It’s not like Winston Peters to miss an opportunity to make the headlines.
Point of Order accordingly is bemused by a report in London’s Daily Mail about New Zealand deciding to hold on to 2.5 million pounds owing to the Commonwealth Secretariat.
This amounts to a saving to taxpayers of more than $5 million in NZ dollars – something we thought Peters would want to crow about.
But it isn’t mentioned in any of the dozen or so press statements from Peters’ office so far this year.
Hence we have cause to be sceptical.
For what it’s worth, a Daily Mail report yesterday was headed Baroness Scotland is hit by £2.5m cash snub as New Zealand pulls funds from her Commonwealth Office because it has ‘no confidence in how she’s running it’
The report tells us:
Embattled Commonwealth chief Baroness Scotland’s hopes of keeping her job suffered a blow yesterday after a snub by a member country.
New Zealand has pulled the plug on its annual £2.5million funding for the Commonwealth Secretariat because of ‘significant weaknesses in its approach to managing procurement’, a spokesman for its foreign ministry said last night.
The rebuff emerged after £160,000-a-year Commonwealth Secretary General Baroness Scotland was strongly criticised by internal auditors for granting a lucrative consultancy contract to a firm run by a Labour Party friend.
The organisation’s audit committee accused her of ‘circumventing’ usual competitive tendering rules by awarding a £250,000 commission to KYA Global.
The company which was awarded the commission is owned by fellow Labour peer Lord Patel of Bradford, who served alongside Baroness Scotland as a minister in Gordon Brown’s government.
Lord Patel’s company was contracted to carry out a review of the secretariat. But the audit committee said the firm was ‘apparently insolvent’ at the time with debts of nearly £50,000.
The Daily Mail says:
New Zealand has stopped its £2.5million annual Commonwealth funding after Baroness Scotland was accused of ‘circumventing’ procurement rules to commission KYA Global, run by Lord Patel of Bradford.
New Zealand, one of the secretariat’s biggest contributors, made the decision to block funding last month.
Prime Minister Jacinda Ardern, 39, is the Commonwealth’s most high-profile female political leader.
An unnamed MFAT official is reported to have affirmed NZ’s withholding of money for the secretariat.
New Zealand Foreign Affairs Ministry spokesman said it had stopped giving cash to the Commonwealth Secretariat because the auditors report had found ‘significant weaknesses in the Commonwealth Secretariat’s approach to managing procurement.’
It added: ‘New Zealand has put on hold its voluntary financial contribution to the Secretariat until we receive independent confirmation the recommendations from the audit report have been addressed by the Secretariat.’
Baroness Scotland, 64, has been branded ‘Baroness Brazen’ and ‘Baroness Shameless’ for her lavish spending, the newspaper reports.
She has been under fire since it was disclosed in 2016 that she spent £338,000 refurbishing her grace-and-favour apartment in Mayfair, central London.
It later emerged that £590,000 of the UK’s foreign aid budget had been spent on Marlborough House, the secretariat headquarters, in two years. She was also attacked for appointing political allies to key posts.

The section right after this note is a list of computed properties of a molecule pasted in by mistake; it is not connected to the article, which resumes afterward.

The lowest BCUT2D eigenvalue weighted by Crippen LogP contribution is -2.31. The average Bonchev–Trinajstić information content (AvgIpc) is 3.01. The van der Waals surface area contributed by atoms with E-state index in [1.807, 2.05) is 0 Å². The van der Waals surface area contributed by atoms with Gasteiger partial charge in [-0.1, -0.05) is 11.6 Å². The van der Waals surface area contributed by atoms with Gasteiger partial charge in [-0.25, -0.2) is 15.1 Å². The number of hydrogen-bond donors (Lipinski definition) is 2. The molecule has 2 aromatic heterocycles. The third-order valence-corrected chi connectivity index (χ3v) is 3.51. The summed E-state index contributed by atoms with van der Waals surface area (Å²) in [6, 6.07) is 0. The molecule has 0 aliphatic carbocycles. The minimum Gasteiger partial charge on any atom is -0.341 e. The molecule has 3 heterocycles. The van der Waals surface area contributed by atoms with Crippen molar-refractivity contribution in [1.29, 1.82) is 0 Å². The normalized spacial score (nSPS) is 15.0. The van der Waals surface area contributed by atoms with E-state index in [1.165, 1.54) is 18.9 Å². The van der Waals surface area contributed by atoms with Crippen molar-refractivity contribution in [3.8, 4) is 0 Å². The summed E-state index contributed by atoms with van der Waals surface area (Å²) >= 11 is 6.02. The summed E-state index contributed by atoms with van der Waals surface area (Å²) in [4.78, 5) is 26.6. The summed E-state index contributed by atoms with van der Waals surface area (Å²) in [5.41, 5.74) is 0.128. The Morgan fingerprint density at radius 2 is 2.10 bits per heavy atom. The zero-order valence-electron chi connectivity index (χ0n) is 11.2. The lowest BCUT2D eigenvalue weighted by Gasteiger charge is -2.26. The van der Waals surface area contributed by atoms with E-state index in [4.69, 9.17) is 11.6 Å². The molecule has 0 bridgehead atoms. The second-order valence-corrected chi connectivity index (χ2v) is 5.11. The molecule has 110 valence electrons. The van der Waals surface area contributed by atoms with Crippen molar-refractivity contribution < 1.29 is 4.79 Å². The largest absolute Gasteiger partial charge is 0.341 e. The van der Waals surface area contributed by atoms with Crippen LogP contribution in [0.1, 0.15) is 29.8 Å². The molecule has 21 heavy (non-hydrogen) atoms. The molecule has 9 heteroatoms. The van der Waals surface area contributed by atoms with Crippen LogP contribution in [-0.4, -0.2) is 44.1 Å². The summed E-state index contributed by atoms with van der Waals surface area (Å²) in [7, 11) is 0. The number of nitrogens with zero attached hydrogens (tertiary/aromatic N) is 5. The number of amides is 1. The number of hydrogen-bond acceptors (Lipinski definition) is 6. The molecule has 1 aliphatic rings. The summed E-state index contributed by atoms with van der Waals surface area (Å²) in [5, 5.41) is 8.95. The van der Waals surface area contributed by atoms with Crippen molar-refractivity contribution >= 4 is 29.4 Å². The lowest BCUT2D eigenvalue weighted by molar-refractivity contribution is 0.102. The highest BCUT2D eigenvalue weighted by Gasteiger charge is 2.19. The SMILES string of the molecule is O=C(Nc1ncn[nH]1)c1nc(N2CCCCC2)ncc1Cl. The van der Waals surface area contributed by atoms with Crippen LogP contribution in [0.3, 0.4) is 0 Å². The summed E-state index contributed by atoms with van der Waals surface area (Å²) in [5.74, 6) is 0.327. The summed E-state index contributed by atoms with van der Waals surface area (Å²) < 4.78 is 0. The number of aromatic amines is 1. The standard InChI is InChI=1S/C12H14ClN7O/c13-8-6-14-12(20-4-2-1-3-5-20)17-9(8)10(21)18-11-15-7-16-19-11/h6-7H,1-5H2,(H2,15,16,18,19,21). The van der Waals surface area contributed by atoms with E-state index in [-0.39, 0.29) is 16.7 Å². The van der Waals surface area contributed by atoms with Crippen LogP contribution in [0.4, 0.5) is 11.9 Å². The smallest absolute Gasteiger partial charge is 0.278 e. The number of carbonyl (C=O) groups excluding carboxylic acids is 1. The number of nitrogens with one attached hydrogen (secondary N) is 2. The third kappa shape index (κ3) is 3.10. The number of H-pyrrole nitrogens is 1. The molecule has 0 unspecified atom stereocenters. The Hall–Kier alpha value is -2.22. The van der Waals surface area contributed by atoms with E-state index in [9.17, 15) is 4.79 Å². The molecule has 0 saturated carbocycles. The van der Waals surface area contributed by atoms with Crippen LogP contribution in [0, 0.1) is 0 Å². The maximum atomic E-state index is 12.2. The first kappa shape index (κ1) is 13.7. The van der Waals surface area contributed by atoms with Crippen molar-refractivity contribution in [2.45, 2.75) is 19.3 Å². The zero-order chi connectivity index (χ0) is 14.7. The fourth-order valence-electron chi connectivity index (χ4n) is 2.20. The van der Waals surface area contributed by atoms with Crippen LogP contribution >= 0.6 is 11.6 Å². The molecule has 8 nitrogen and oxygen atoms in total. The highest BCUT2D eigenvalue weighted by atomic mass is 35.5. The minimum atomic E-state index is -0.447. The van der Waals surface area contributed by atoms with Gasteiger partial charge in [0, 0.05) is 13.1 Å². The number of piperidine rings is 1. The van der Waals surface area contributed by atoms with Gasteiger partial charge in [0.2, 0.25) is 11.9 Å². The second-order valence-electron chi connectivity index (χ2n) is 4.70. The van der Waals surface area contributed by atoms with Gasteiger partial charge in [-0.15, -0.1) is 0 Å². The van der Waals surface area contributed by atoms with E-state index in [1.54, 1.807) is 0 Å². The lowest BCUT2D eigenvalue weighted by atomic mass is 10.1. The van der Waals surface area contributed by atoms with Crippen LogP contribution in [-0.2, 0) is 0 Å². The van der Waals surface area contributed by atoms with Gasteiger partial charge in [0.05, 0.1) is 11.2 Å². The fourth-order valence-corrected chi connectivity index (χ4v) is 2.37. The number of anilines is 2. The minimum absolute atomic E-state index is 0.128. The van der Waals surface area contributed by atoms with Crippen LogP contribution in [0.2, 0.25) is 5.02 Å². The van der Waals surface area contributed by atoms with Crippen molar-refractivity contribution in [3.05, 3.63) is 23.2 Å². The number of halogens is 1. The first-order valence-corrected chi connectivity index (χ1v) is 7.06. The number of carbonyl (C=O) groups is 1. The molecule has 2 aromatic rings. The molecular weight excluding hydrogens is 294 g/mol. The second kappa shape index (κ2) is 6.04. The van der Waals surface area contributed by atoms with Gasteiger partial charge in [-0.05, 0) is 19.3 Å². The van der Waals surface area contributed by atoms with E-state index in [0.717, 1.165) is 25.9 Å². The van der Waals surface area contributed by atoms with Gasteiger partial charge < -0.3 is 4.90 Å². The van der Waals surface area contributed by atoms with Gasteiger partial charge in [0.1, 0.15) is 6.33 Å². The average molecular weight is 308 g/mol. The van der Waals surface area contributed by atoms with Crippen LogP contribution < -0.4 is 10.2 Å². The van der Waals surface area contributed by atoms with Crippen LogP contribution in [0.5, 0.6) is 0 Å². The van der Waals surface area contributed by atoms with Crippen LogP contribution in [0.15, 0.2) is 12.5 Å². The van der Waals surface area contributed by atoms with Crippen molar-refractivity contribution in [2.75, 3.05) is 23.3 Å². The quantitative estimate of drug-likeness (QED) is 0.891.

We are further told:
Baroness Scotland, who was born in the Dominican Republic, retains the backing of Commonwealth countries in the Caribbean, but faces the risk of being dumped before the Commonwealth Heads of Government Meeting in Rwanda in June, which will be attended by Prince Charles.
The disclosures have left her hopes of winning a second four-year term in her post hanging by a thread. Her first term ends on March 31.
Britain occupies the rotating chairmanship of the Commonwealth, giving Boris Johnson a major say over who is secretary general.
Tory Party co-chairman James Cleverly, a close ally of the Prime Minister, and whose mother is from Sierra Leone, is said to be among Baroness Scotland’s powerful enemies in the Government.
Mr Cleverly is said to have been highly critical of her at meetings of Parliament’s all-party Commonwealth group.
Baroness Scotland was the subject of a report in The Times in November last year questioned another deal in which she was involved and raised the matter of cronyism.
Baroness Scotland of Asthal, the most senior Commonwealth official, has appointed an Italian foundation run by her friends to organise a prestigious programme tackling climate change.
The former Labour attorney-general announced a “memorandum of understanding” with the Cloudburst Foundation a year after she became head of the Commonwealth’s administration.
A source within the Commonwealth Secretariat said there were fears the selection of an organisation from outside of the Commonwealth — run by Lady Scotland’s friends — could now lead to renewed allegations of “cronyism”. The links have emerged after an internal report leaked in the summer recorded concerns about the secretariat’s governance structures which it said “lack clarity” and need to be “more transparent and accountable”.
We now await the statement from Peters which clarifies NZ’s position.
We are confident he abhors cronyism, lavish spending, hanky-panky with procurements and so on and therefore will be keeping an eye on Baroness Scotland.
But – among a raft of questions raised by these newspaper reports – what does the with-holding of our contribution to the secretariat mean for our membership of the Commonwealth?